“We were gathering information, meeting with government officials, interviewing people, finding out what there was in place and what needed to be put in place in the event the government was required to respond to an oil spill. There was a lot of meeting people, doing presentations to various stakeholders, government, NGOs and so on, to explain what we were doing and why.
“It was just so different than what we know here in Canada. In the capital, there were very few paved roads, very little infrastructure; it was just completely culturally different. It was a really great experience and opportunity.”
It’s these types of experiences, combined with a range of other activities like volunteering, that Natasha says can help round out your experiences, which she advises the young engineers and professionals that she mentors.
“Whenever I’ve interviewed or posted a job, I’ve received hundreds of applications, and have only get a few seconds to look at each,” she explains. “So young engineers need to differentiate themselves somehow, with things like volunteering. Those are the individuals who stand out.”
Wise words from an experienced engineering manager and mentor.
“To me, engineering is about problem-solving. In the end, that what it’s all about; not that you’ve memorized everything there is to know, but that you understand that you need to solve problems and figure out where to get information, how to put it together and figure out a solution.”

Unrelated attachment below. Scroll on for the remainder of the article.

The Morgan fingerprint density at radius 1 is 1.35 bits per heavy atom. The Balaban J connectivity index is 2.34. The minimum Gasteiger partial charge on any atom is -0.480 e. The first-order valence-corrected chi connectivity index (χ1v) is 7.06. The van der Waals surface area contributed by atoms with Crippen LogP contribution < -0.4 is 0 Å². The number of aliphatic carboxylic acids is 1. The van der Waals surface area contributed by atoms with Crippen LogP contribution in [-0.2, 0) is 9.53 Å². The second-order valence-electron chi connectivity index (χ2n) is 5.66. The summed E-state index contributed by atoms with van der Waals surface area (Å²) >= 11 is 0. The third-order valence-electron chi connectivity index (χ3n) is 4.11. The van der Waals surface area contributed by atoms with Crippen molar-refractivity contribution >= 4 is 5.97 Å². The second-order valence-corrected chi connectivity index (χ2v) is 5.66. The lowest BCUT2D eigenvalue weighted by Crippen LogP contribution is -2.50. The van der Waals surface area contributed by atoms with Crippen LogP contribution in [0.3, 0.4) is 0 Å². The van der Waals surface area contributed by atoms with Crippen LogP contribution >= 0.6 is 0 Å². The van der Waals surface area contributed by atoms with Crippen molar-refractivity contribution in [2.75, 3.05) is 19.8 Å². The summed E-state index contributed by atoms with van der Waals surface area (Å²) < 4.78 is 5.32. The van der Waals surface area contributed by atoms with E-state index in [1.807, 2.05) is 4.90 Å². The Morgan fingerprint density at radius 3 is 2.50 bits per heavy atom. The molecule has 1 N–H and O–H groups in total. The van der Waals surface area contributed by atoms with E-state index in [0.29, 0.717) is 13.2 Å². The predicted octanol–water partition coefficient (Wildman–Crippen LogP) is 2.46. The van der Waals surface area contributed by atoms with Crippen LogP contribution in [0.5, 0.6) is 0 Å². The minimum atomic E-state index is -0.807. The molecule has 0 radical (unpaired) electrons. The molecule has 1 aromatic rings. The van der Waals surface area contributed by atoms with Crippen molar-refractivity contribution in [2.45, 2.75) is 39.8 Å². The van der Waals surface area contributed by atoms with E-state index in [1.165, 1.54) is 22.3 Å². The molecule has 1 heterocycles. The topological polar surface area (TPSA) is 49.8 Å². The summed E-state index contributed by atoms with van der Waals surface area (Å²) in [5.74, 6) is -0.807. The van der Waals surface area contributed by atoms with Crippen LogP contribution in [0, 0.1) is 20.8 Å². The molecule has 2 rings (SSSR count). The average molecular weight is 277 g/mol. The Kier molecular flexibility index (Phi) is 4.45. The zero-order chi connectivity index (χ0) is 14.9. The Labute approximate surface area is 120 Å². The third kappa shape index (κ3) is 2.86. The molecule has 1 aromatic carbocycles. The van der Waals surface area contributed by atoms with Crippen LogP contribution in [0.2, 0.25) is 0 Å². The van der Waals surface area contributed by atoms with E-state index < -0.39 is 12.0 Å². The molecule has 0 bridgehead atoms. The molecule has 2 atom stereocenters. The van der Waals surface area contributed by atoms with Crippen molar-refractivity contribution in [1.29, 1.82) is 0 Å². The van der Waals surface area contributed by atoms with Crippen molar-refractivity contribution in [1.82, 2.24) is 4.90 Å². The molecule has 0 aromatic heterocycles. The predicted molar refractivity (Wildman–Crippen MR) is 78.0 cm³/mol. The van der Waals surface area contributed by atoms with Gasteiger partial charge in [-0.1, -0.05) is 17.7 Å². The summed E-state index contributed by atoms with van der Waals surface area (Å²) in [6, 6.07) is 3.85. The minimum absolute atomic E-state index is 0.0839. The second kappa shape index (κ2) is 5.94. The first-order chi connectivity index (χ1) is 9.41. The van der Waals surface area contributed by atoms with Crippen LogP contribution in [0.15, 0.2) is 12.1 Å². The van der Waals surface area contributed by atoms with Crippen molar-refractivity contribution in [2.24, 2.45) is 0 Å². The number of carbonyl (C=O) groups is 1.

–Natasha Corrin, P.Eng., M.A.Sc
Engineering managers combine their technical background with lessons in management to be effective team leaders. Many work first as engineers before advancing into management positions where they manage people, projects, resources and organizations.
Engineering managers plan, organize, direct, control and evaluate the activities of an engineering department, service or firm. They develop and implement policies, standards and procedures for the engineering and technical work performed by their team, to ensure that projects are completed on-time and on-budget. With strong communications skills, engineering managers consult and negotiate with clients, presenting proposals and final reports and findings. Given their management role, they will also create and manage budgets, and hire and supervise staff
Engineering managers perform some or all of the following duties:
- Plan, organize, direct, control and evaluate the activities and operations of an engineering department, service or firm
- Develop and implement policies, standards and procedures for the engineering and technical work performed in the department, service, laboratory or firm
- Consult and negotiate with clients to prepare specifications, explain proposals and present engineering reports and findings
- Assign, co-ordinate and review the technical work of the department or project teams
- Recruit personnel and oversee development and maintenance of staff competence in required areas
- May participate directly in the design, development and inspection of technical projects or in the engineering work of the department.
The forecast is for the Canadian economy to produce about 1,080 job openings for engineering managers annually over the next five years—over 70 per cent of these openings will be related to replacing retiring engineering managers.
- A bachelor’s degree in engineering is usually required.
- Extensive experience in an engineering discipline, including supervisory experience, is required.
- Registration as a Professional Engineer (P. Eng.) by a provincial or territorial association of professional engineers is usually required.